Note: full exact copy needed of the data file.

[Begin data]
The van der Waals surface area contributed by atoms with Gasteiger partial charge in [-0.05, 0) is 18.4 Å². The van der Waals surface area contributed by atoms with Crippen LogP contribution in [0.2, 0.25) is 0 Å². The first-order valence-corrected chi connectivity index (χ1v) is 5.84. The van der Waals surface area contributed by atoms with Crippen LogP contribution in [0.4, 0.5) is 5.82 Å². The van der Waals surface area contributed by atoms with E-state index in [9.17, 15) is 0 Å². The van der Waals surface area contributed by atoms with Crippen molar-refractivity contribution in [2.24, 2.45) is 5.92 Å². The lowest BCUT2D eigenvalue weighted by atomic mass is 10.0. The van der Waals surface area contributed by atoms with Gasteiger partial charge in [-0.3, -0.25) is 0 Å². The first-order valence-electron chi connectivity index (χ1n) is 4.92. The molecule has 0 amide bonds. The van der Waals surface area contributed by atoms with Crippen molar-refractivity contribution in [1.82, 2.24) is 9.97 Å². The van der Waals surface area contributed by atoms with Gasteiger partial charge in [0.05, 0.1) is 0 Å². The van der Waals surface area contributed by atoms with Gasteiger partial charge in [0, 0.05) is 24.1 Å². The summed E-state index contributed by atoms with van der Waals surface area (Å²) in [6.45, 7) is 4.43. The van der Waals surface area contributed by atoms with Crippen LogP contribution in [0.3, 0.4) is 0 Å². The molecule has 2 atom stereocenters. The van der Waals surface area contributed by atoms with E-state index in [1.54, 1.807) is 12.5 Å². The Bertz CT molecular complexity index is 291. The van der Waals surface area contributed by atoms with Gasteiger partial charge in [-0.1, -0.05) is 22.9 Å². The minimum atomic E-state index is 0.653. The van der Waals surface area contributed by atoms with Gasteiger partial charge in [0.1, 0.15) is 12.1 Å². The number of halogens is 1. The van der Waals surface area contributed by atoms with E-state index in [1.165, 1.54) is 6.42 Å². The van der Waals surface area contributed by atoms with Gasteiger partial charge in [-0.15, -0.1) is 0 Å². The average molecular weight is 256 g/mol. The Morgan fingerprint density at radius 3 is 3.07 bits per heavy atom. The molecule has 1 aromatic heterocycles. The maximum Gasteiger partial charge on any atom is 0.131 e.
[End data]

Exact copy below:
The van der Waals surface area contributed by atoms with Gasteiger partial charge in [-0.05, 0) is 18.4 Å². The van der Waals surface area contributed by atoms with Crippen LogP contribution in [0.2, 0.25) is 0 Å². The first-order valence-corrected chi connectivity index (χ1v) is 5.84. The van der Waals surface area contributed by atoms with Crippen LogP contribution in [0.4, 0.5) is 5.82 Å². The van der Waals surface area contributed by atoms with E-state index in [9.17, 15) is 0 Å². The van der Waals surface area contributed by atoms with Crippen molar-refractivity contribution in [2.24, 2.45) is 5.92 Å². The lowest BCUT2D eigenvalue weighted by atomic mass is 10.0. The van der Waals surface area contributed by atoms with Gasteiger partial charge in [-0.3, -0.25) is 0 Å². The first-order valence-electron chi connectivity index (χ1n) is 4.92. The molecule has 0 amide bonds. The van der Waals surface area contributed by atoms with Crippen molar-refractivity contribution in [1.82, 2.24) is 9.97 Å². The van der Waals surface area contributed by atoms with Gasteiger partial charge in [0.05, 0.1) is 0 Å². The van der Waals surface area contributed by atoms with Gasteiger partial charge in [0, 0.05) is 24.1 Å². The summed E-state index contributed by atoms with van der Waals surface area (Å²) in [6.45, 7) is 4.43. The van der Waals surface area contributed by atoms with Crippen LogP contribution in [0.3, 0.4) is 0 Å². The molecule has 2 atom stereocenters. The van der Waals surface area contributed by atoms with E-state index in [1.54, 1.807) is 12.5 Å². The Bertz CT molecular complexity index is 291. The van der Waals surface area contributed by atoms with Gasteiger partial charge in [-0.1, -0.05) is 22.9 Å². The minimum atomic E-state index is 0.653. The van der Waals surface area contributed by atoms with Gasteiger partial charge in [0.1, 0.15) is 12.1 Å². The number of halogens is 1. The van der Waals surface area contributed by atoms with E-state index in [1.165, 1.54) is 6.42 Å². The van der Waals surface area contributed by atoms with Gasteiger partial charge in [-0.15, -0.1) is 0 Å². The average molecular weight is 256 g/mol. The Morgan fingerprint density at radius 3 is 3.07 bits per heavy atom. The molecule has 1 aromatic heterocycles. The maximum Gasteiger partial charge on any atom is 0.131 e.